First of all, this passage confirms in some important respects the view we have formed so far of the site, as a holy mountain whose cave-hermitages were long abandoned, and whose claims to sanctity lay in the distant past and had no basis in orthodox Buddhist sources. It tells us in addition that ‘many’ pilgrims were visiting the Crystal Cave in the mid-seventeenth century. But the emphatic and dismissive tone of the piece could in itself tell us something more: the popular view of the Crystal Cave as sacred was no ordinary Samsaric mirage, it was a serious matter, as it seems that for the Great Fifth, as for the princess Wen-ch’eng of the ‘Mani Kahbum’, the place was not insignificant so much as malign, representing a threat whose suppression and exclusion was desirable.
Even as he wrote the passage, the learned author would have been aware of Shikpo Ling-pa’s activities at Khyung-tsang Drak a century earlier, and his disapproval of them is perhaps implicit in his curt dismissal of the Crystal Cave. According to the biographical sources, the Great Fifth’s antipathy to the so-called ‘Nang-Sok-Gong Sum’ trio of Nyingma-pa masters (sNang Sog Gong gsum ie; sNang rtse gter ston Zhig po gling pa, Sog zlog pa Blo gros rgyal mtshan, Gong ra lo chen gZhan phan rdo rje) related much more to political allegiances than explicit doctrinal differences or polemics, and one could also seek to understand the conflicting representations of Shun-ki Drak and the Crystal Cave in the context of the geo-political rivalries and schisms of the period.
The Nangtsé Dé-pa-s of Tölung held sway in the Lhasa valley in alliance with the lords of Rinpung, who dominated central Tibet at the expense of the mainly pro-Géluk-pa (dGe lugs pa) nobles and Lama-s of Ü (dBus) district. They were patrons of the Sha-mar Karma-pa-s (Zhva dmar pa) of Yangpa-chen (Yangs pa can) and had cordial relations with the emergent ‘Southern Druk-pa’ school (lHo ‘brug) of Bhutan. In other words, Shikpo Ling-pa was a senior religious figure-head representing the powerful coalition of interests opposed to the political aspirations of the Lhasa aristocracy and the Géluk-pa school. In addition, the ‘Nang-Sok-Gong Sum’ were well known for performing Nyingma-pa rituals of national defence, particularly aimed at ‘turning back the Mongols’, the allies of the Dalai Lama-s who eventually did invade Tibet and crush the enemies of the Géluk-pa school.
We can be fairly sure that the Great Fifth would have taken a dim view of Shikpo Ling-pa’s claim to have discovered such rituals in a cache buried by Guru Pema on Shun-ki Drak, although his attitude to the master was fraught with ambiguity. In the words of a later Nyingma -pa commentator: “The ‘Nang-Sok-Gong Sum’ used a prophecy revealed by Shikpo Ling-pa to say various (unpleasant) things about the Géluk-pa-s and (the Nyingma-pa-s of) Dorjé Drak (rDo rje brag), and since Shikpo Ling-pa himself had important relations with the Southern Druk-pa he was obliged to advocate their position, for which he is criticised severely in the works of the Great Fifth, but the minds of great and noble saints are hard to fathom....for it is certain that he (the Dalai Lama) kept holy symbols blessed by the ‘Nang-Sok-Gong Sum’ as objects of his own personal devotion.”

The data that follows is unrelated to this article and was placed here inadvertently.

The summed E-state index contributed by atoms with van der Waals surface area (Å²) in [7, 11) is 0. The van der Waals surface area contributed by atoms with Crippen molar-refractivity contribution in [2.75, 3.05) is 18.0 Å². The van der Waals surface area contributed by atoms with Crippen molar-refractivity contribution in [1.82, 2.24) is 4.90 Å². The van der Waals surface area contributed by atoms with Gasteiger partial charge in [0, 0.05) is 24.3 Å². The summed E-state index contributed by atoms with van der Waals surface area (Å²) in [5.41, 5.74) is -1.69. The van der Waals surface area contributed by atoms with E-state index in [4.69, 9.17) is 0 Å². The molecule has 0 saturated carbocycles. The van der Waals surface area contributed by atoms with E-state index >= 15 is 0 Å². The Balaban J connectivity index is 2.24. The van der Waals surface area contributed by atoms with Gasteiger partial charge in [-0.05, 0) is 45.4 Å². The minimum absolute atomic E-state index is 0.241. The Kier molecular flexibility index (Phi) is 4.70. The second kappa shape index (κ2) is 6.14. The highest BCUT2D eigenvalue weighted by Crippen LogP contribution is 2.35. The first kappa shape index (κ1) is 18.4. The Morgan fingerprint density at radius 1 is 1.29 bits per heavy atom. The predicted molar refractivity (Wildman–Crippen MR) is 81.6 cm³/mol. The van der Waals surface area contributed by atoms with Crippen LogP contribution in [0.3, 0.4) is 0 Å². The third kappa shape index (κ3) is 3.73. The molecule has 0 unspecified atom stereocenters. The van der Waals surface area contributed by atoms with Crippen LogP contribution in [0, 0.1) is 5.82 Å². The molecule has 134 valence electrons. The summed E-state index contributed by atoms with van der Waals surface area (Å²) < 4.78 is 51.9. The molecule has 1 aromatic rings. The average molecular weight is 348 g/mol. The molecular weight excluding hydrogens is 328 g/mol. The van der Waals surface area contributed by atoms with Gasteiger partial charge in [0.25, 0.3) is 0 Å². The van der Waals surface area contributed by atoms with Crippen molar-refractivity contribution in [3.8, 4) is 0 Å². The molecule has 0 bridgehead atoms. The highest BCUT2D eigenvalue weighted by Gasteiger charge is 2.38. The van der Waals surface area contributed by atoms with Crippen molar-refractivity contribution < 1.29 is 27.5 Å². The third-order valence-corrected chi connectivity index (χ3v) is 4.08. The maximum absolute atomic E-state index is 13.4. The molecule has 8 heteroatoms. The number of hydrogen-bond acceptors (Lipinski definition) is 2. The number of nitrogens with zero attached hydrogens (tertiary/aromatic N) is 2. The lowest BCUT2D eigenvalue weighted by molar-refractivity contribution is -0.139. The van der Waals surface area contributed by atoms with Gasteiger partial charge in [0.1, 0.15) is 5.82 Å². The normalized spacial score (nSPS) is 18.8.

Here and in a number of similar references, we are told that the Great Fifth quietly accepted their integrity as distinguished Nyingma-pa Lama-s, while vigorously opposing their worldly (or political) ambitions. It would not be implausible to see this troubled and contradictory relationship reflected in his eagerness to repudiate the Crystal Cave, and one could interpret the passage as an implicit indication that Shun-ki Drak had been mobilised to some degree as a contested symbol in this feud, and that it’s re-suppression had been ensured by the Mongol - Géluk-pa conquest of central Tibet and establishment of a new capital at Lhasa. In this regard, there may be some significance in a local story (apparently unrelated to the Bengal Raja) that two of the cave’s alleged four crystal pillars were removed in this period to be incorporated in the new Potala palace.
It should now be apparent at least that the history of the Crystal Cave has long been buried in obscurity, and that there are no firm grounds permitting an assessment of Suratbajra’s activities there. If a theme has emerged from this obscurity, however, it is one of a popular and ancient pilgrimage cult to which orthodox Buddhist authority is either ambivalent or hostile. The recurrent theme in the tales of Suratbajra meanwhile, including the story that he engaged and defeated the Lama-s (‘the Dalai Lama’ in some versions) in a contest of spiritual powers at Lhasa, is an un-orthodox and iconoclastic opposition to organised religion reminiscent of the Indian ‘Maha-siddha’ genre and the 'Mad saints' (sMyon pa) of Tibetan folklore. Could it be that Suratbajra chose the Crystal Cave, precisely because of it’s significance to followers of popular as opposed to organised religion, as a kind of ‘weak link’ in the Lama-s’ Mandala, and a suitable locus for challenging their authority?